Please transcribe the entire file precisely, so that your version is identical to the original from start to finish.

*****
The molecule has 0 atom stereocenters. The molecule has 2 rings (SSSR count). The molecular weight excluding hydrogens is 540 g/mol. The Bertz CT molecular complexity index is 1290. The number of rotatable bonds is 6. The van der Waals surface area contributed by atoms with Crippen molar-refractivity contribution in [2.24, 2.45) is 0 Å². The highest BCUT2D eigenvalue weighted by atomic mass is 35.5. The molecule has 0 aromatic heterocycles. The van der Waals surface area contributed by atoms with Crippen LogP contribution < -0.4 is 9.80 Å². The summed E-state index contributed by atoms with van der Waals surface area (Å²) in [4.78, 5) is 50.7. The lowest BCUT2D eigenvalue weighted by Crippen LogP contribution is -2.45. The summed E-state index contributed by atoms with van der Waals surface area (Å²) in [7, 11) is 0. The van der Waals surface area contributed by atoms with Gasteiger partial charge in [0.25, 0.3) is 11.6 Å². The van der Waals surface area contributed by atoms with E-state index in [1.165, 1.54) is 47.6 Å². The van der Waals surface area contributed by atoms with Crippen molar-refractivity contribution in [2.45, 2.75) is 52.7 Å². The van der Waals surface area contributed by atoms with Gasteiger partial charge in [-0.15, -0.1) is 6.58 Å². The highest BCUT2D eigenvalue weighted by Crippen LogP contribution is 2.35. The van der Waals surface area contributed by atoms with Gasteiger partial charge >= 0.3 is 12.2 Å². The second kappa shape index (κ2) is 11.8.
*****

The molecule has 0 atom stereocenters. The molecule has 2 rings (SSSR count). The molecular weight excluding hydrogens is 540 g/mol. The Bertz CT molecular complexity index is 1290. The number of rotatable bonds is 6. The van der Waals surface area contributed by atoms with Crippen molar-refractivity contribution in [2.24, 2.45) is 0 Å². The highest BCUT2D eigenvalue weighted by atomic mass is 35.5. The molecule has 0 aromatic heterocycles. The van der Waals surface area contributed by atoms with Crippen LogP contribution < -0.4 is 9.80 Å². The summed E-state index contributed by atoms with van der Waals surface area (Å²) in [4.78, 5) is 50.7. The lowest BCUT2D eigenvalue weighted by Crippen LogP contribution is -2.45. The summed E-state index contributed by atoms with van der Waals surface area (Å²) in [7, 11) is 0. The van der Waals surface area contributed by atoms with Gasteiger partial charge in [0.25, 0.3) is 11.6 Å². The van der Waals surface area contributed by atoms with E-state index in [1.165, 1.54) is 47.6 Å². The van der Waals surface area contributed by atoms with Crippen molar-refractivity contribution in [2.45, 2.75) is 52.7 Å². The van der Waals surface area contributed by atoms with Gasteiger partial charge in [-0.15, -0.1) is 6.58 Å². The highest BCUT2D eigenvalue weighted by Crippen LogP contribution is 2.35. The van der Waals surface area contributed by atoms with Gasteiger partial charge >= 0.3 is 12.2 Å². The second kappa shape index (κ2) is 11.8.